POLITICS

Emails show legislative staff talked with party over redistricting maps

 

Despite new rules that prohibited legislators from coordinating with political parties in the once-a-decade redistricting process, emails show House and Senate staff were in communication with Republican party staff and consultants on the issues

Herald/Times Tallahassee Bureau

Florida’s legislative leaders appear to have authorized their staff to use private email accounts, personal “dropboxes” and to engage in “brainstorming meetings” with Republican Party of Florida consultants in attempting to draw favorable political districts, despite a constitutional ban on such coordination.

The allegations arise from a lawsuit challenging the Senate and congressional redistricting that include emails showing how top deputies of Senate President Don Gaetz, House Speaker Will Weatherford and several of Gaetz’s consultants were in frequent contact with consultants who drafted and analyzed maps. Redistricting is done every 10 years to redraw boundaries of legislative and congressional districts to ensure equal representation.

The emails show that just a month after voters approved the amendment banning all coordination between the party and lawmakers in 2010, Rich Heffley, the RPOF political consultant who served as a close advisor to Gaetz, called a redistricting “brainstorming” meeting to be held in the chairman’s conference room at RPOF headquarters in Tallahassee.

Heffley listed the expected participants, which included Weatherford’s redistricting chief of staff, Alex Kelly; Gaetz’s redistricting general counsel Andy Bardos; Gaetz’s district aide Chris Clark, and the political consultants running the House and Senate 2012 Republican election campaigns: Frank Terraferma, Joel Springer, Andy Palmer, Marc Reichelderfer, and Pat Bainter. Also attending: the lawyers advising the House and Senate on their redistricting efforts, George Meros and Ben Ginsberg.

Two Republican senators, Andy Gardiner, of Orlando, and Jack Latvala, of St. Petersburg, sent emails using their private email accounts to the RPOF consultants.

"What does this do to my district?" asked Gardiner in an email to Bainter after the Fair Districts coalition submitted a substitute map during the Senate’s special session on redistricting in April.

Bainter replied, “... In fact very good. But I have to tell you, this map is little more than a hatchet job cutting all kinds of stuff up.”

Kirk Pepper, a top aide and political advisor on the state staff of former House Speaker Dean Cannon, sent an email to Reichelderfer in November 2011 with a link to a congressional map, using his personal Dropbox account.

On Saturday, Jan. 21, 2012, Terraferma sent a message to Heffley and Reichelderfer saying “Here is a map…” and the attachment was listed as “Frankenstein.jpg.”

And in April, John Guthrie, the director of the Senate redistricting staff, sent an email with a map attached, using his personal account, to Tony Cortese of the Senate Republican office who then sent it to Bainter.

“Didn’t know if you had seen this,’’ Cortese wrote Bainter.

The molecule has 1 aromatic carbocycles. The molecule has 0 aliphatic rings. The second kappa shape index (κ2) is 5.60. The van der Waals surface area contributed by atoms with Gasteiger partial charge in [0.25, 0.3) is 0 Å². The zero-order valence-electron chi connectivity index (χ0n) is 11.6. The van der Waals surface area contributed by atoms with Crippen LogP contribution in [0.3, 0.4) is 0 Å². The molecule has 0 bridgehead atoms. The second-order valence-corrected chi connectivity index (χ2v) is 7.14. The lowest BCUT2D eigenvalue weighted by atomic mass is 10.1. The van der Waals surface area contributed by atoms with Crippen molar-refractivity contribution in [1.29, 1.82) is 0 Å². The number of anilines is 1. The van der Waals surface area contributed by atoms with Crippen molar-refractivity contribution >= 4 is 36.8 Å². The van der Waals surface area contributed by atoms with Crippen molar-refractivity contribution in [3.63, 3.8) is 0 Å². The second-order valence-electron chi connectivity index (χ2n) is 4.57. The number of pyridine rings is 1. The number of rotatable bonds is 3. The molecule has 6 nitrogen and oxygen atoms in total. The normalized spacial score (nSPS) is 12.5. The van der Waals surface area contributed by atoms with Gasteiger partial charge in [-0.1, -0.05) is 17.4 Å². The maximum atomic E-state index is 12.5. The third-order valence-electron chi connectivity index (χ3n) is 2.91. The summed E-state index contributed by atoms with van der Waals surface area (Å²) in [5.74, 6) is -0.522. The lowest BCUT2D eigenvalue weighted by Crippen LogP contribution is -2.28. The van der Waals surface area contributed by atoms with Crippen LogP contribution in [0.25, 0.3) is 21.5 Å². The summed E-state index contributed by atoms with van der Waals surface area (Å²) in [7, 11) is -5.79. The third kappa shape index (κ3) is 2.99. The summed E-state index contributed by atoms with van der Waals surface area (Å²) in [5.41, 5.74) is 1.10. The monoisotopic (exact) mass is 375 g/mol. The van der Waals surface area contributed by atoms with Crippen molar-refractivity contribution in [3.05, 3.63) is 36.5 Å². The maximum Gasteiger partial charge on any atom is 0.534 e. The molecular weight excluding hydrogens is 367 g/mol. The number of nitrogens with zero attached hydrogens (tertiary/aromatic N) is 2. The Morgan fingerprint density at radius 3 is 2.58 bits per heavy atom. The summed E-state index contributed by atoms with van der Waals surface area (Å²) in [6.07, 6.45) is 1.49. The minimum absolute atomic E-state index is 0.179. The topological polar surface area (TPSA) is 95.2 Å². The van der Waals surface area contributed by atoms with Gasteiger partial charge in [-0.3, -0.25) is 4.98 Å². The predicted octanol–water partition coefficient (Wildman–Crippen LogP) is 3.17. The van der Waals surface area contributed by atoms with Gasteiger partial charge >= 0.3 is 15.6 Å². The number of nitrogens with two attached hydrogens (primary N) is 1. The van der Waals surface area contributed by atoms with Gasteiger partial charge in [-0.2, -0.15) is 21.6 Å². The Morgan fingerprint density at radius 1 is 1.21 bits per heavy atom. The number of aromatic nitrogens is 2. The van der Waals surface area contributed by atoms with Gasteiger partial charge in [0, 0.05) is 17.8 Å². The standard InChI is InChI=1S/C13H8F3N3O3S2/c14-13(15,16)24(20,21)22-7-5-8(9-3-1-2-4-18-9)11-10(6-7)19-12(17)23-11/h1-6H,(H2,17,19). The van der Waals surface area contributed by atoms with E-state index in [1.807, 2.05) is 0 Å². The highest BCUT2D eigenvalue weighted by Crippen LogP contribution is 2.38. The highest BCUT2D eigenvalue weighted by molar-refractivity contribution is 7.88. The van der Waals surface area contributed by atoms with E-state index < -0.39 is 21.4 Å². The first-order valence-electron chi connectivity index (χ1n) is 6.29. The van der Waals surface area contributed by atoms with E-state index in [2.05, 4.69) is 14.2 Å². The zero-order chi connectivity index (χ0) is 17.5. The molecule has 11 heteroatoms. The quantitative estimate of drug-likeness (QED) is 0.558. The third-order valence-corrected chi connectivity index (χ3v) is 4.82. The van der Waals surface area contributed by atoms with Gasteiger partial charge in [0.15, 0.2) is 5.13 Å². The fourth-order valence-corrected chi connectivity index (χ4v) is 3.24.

The Legislature’s Senate and congressional maps are being challenged in Leon County Circuit Court by a group of Democrat-leaning plaintiffs and a coalition of voters groups. Lawyers for the plaintiffs say the emails are a window into what they allege is an illegal attempt at political coordination. The lawsuit was filed last year and could take months or years to resolve in court.

“This certainly begins to pull back the curtain on the process that had been promised to be non-partisan and transparent,’’ said Gerald Greenberg, a Miami attorney representing the plaintiffs in the lawsuit.

Weatherford, R-Wesley Chapel, and Gaetz, R-Destin, refused to comment on the meeting hosted in party headquarters with their staff, or the emails. Weatherford defended the House’s approach.

"The House work product resulted in maps that were unanimously upheld by the Florida Supreme Court and by the Department of Justice,’’ he said in a statement. “We are proud of those results and believe it was because of our transparency, openness and unwavering compliance with the law."

Attorneys for the RPOF consultants argued in December that the court should quash the subpoenas, suggesting they were “a fishing expedition seeking information that is not relevant.” They argued that there was no proof the House or Senate “utilized, considered or much less relied upon any information submitted” by the party officials and consultants. The lawyers for the consultants also noted that there was no attempt to depose any Democrats and accused them of targeting Republicans exclusively.

The voters’ coalition is alleging the two maps violate the constitutional amendments approved by voters that banned lawmakers from drawing districts that favor any political party or individual.

Weatherford and Gaetz steadfastly asserted during the process that they were operating with unprecedented openness and devoid of political influence.

“For anyone to say that any type of political or incumbent protection was considered in this map is just wrong,’’ Weatherford told the House when it adopted its map in January 2012.

Last week, the Legislature’s attorneys repeatedly attempted to shield the Legislature and the RPOF consultants from producing documents or being questioned in depositions, arguing it was part of the Legislature’s “work product.”

Circuit Court Judge Terry Lewis rejected those arguments and, when the lawyers mentioned the emails, a reporter for the Associated Press requested access to them.

The 37-pages admitted into the record are one of only hundreds of documents obtained by the plaintiffs. There is no indication whether the other documents will make their way into the court file.

Mary Ellen Klas can be reached at meklas@MiamiHerald.com. Follow her on Twitter @MaryEllenKlas

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